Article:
It’s Wanderlust Wednesday here, so we’re going to continue to share our Kern River camping adventure with you!
Okay, okay, we can take a hint. After two days of locals commenting “for people on vacation, you sure do work a lot!” we decided to take a real day off.
We created video content so we can put together a how-to video on making delicious focaccia from scratch in our new Lodge dutch oven over a campfire (keep an eye on our Youtube!) but for us, that’s fun!
14 years later, we’re still learning new skills together. Who knew Niels was such an awesome backcountry chef!?
We didn’t go to the general store for wifi to check in for jobs, opting instead to take our time making the focaccia, which we then shared with our campground neighbors. We could have fired up our camping stove, but it was way more fun to slow-cook over the fire!
Niels cooling off after prepping the fire for the focaccia
We didn’t need to check a calendar to know it was the weekend. The camp was packed and people were yelping with delight as they hit the rapids in front of our site. It turned out that not spending our time hunched over a computer freed us for meaningful interactions with the people around us.
As we cleaned up after breakfast, a family of 12 walked by looking for the put-in, so I decided to lead them up the sandy path so they could have an extra 10 minutes of float time. While we walked, I made small talk, explaining the importance of walking on the sand and the stones, and avoiding the delicate plants. I also expressed that you could tell we were walking in what used to be the river bed: thick mud, smothering plants brushed down at the same angle, an old water line on the rocks.
“How long have you been coming here?” one of the guys in the group asked.
“Not long,” I replied.
“Then how do you know so much about the river?”
I realized I was unconsciously sharing the lessons I’d learned from so much time observing and immersing myself in nature. Outdoor education is something that Niels and I are passionate about, especially now as more people get into nature. It’s necessary to educate them on their impact. I felt deep gratitude for my environmental education experiences, and the fact that someone else was enjoying learning these lessons!
As we continued walking along the riverbank I encouraged them to pick up any trash they saw along the way. When we arrived at the put-in, the conservation conversations continued with a family that was already there. One of the men was explaining to his son that he could only take a pinecone home, nothing else. This led to us having a lengthy discussion about how difficult it can be to practice leave no trace, especially with children. Sometimes taking something treasured home from nature might mean they learn to appreciate and respect nature more. But if everyone did it, would we have a wilderness to explore and enjoy?
As he cracked open a beer, and his other son took a group photo of the family I’d led to the river, we discussed an awesome article we’d both read recently about a young girl who visited Great Smoky Mountains National Park and took a stone from the river. When she got home, she realized it was wrong, and mailed it back to the park service, asking that they put it back, which they did, and used it as a chance to educate people on the importance of following Leave No Trace protocols. To put it in perspective, the park service said they receive 11.5 million visitors a year, and if 11.5 million people took one rock, the park wouldn’t be much of a place worth visiting. We both looked down at the river stones beneath our feet, sharing silence as we imagined 11.5 million people taking stones from this beautiful place.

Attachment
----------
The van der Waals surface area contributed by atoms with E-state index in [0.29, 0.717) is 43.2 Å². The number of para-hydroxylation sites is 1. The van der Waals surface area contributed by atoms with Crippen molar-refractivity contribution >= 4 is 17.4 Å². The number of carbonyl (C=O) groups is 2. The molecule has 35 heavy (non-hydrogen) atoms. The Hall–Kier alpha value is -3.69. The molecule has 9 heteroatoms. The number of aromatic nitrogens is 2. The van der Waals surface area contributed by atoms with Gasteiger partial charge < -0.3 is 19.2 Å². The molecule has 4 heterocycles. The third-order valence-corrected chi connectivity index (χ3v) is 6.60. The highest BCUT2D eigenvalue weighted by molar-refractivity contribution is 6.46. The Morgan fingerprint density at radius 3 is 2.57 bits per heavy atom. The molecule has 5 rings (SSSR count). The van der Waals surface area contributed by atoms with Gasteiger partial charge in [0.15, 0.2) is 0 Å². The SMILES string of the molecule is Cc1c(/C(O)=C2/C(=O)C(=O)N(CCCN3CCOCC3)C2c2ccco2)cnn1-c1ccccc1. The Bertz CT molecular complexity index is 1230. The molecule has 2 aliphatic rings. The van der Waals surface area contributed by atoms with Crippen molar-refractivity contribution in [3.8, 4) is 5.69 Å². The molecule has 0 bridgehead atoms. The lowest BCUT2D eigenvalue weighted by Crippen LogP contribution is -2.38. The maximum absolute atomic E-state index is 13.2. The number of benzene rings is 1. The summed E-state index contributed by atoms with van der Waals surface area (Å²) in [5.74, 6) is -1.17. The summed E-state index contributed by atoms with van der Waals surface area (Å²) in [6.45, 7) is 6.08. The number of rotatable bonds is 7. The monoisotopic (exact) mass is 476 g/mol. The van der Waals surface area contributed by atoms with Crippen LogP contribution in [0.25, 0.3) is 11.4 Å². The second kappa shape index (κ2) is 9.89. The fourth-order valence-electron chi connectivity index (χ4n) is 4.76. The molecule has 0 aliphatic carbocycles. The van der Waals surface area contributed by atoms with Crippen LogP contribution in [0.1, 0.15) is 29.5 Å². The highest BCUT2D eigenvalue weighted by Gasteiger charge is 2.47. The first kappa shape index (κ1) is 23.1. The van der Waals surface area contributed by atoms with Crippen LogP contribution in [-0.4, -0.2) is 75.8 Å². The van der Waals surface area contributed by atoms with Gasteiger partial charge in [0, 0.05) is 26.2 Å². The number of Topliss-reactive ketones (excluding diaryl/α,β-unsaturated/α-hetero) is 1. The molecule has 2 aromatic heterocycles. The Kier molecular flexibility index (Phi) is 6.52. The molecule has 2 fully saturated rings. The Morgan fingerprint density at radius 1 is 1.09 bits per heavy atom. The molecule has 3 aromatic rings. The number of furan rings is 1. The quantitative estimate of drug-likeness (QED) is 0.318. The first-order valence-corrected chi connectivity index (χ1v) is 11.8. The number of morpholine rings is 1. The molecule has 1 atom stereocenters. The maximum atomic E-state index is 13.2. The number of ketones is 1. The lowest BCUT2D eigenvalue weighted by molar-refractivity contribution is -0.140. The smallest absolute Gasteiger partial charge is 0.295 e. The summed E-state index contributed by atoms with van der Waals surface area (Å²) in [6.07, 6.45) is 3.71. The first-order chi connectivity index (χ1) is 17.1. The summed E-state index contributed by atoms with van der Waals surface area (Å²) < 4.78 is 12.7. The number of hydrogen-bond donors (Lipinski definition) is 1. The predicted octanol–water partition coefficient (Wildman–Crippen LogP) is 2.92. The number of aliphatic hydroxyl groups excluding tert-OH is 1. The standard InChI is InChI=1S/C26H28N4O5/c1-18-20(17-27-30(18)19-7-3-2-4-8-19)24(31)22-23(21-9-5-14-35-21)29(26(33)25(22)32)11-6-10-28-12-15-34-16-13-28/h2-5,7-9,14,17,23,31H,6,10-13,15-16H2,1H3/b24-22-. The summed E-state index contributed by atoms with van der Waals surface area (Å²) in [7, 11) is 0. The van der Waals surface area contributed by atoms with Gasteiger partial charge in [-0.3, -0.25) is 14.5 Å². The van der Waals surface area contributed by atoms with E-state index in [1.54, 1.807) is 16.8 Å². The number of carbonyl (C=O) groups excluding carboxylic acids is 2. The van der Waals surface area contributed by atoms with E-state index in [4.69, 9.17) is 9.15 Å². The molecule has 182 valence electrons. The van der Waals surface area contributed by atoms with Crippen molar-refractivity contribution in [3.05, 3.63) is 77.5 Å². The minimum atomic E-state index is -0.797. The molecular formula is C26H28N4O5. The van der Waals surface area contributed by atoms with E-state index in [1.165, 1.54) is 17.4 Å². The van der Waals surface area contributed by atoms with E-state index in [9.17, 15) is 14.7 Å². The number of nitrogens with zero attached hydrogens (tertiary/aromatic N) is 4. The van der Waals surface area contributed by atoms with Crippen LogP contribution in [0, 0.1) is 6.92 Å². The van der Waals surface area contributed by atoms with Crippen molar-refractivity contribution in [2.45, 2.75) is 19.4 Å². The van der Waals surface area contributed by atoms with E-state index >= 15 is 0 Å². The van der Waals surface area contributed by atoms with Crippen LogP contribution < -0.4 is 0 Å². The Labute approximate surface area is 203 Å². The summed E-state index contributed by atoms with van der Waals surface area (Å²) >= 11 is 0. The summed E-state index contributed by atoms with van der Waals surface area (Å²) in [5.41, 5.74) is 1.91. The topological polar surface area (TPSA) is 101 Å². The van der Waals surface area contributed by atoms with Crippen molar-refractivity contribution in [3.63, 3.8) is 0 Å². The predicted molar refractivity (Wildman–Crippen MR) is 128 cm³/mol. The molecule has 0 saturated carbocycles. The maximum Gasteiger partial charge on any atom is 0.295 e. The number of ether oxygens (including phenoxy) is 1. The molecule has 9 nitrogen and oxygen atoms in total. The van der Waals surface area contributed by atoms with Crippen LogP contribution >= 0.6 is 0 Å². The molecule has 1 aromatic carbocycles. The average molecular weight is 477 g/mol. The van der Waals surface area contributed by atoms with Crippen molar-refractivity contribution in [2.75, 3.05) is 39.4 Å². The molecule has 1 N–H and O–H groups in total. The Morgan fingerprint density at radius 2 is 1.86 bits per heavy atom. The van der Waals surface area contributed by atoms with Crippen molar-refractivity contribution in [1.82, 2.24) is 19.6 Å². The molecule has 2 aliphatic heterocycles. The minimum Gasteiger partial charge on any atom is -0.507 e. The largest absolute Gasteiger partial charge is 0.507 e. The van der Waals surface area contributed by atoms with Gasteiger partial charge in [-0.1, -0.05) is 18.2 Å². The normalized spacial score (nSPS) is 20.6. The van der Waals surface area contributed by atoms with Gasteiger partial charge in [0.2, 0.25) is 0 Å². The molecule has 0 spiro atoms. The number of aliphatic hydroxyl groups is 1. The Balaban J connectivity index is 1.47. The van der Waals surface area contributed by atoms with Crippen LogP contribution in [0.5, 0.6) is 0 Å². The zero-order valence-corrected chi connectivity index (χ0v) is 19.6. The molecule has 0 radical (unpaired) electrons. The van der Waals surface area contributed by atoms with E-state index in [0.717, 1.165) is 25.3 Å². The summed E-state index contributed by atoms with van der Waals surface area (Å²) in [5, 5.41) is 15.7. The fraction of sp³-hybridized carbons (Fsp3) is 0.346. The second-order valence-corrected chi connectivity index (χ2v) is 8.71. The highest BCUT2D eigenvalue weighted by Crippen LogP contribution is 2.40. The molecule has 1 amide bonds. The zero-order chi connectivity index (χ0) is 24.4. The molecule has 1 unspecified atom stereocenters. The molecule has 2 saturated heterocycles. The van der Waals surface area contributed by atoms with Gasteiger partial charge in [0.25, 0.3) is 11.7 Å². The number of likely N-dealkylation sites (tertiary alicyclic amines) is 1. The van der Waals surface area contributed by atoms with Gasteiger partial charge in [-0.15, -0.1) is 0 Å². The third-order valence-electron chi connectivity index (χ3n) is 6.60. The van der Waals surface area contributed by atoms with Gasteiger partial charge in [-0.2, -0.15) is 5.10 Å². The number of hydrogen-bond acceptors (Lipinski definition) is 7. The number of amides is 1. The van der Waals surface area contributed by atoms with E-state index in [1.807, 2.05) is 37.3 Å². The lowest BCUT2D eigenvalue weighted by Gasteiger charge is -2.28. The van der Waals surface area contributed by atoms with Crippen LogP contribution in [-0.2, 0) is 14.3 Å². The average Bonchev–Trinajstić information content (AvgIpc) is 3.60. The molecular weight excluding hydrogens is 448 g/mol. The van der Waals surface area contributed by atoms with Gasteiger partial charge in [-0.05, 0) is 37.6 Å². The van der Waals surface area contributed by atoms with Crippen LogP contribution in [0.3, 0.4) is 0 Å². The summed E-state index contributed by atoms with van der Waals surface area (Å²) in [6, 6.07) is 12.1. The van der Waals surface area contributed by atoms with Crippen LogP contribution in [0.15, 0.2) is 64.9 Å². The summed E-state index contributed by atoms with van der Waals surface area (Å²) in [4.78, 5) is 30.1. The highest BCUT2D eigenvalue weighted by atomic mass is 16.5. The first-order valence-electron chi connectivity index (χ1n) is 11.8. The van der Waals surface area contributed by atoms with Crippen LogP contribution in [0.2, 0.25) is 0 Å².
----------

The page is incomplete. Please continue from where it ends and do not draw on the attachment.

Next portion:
“Sure wouldn’t be the same here, would it?” he mused.
The reason I’m sharing these interactions is because despite our varied backgrounds, age differences, and unique life paths, we found unity. Some of us were from the city, some from the suburbs, different ethnicities and cultures, and yet we all found interconnectedness out here on the river, sharing this beautiful space. The kindness of the locals in pointing out that we weren’t being present and enjoying the nature around us because we were too busy working, the large family open to learning ecological lessons, and the military veteran father discussing leave no trace with a girl he just met. All of us have walked such different paths in life, but we all felt a sense of connection because of our shared love for nature and recognition of our planet’s limited resources.
The generosity of heart, and willingness to share this space brought smiles to our faces. As we floated to the local rope swing the father told us about, we looked at each other knowing that these are the moments in life that truly matter. We spent hours swinging and talking with more locals, grateful for the special feeling of welcome here.
All of these interactions give us hope, because on a daily basis we’re seeing more and more people recognizing the need to respect the planet we live on as well as one another. Even at a time when the news is inundated with stories of hate and tension, or the horrors of climate change, there is positive cultural change in daily life. Yes, as we tubed the river, we had to collect some fishing bobs, and some cans. But it turned out we weren’t the only ones choosing to do that! We’d set aside a can to pick up later on our next river run, and by the time we came back, it was gone. It made us feel good to know that we weren’t the only stewards of the river.
So, we’re not giving up on our planet, and we’re not giving up on the people, and we hope you won’t either. Together, we’ve got this. In the words of my favorite band, Modest Mouse, “we’ll all float on (Alright!) Now don’t you worry, we’ll all float on.”
Thanks for wandering with us!
P.S. Don’t forget to follow/subscribe to us for more travel photography and adventure stories: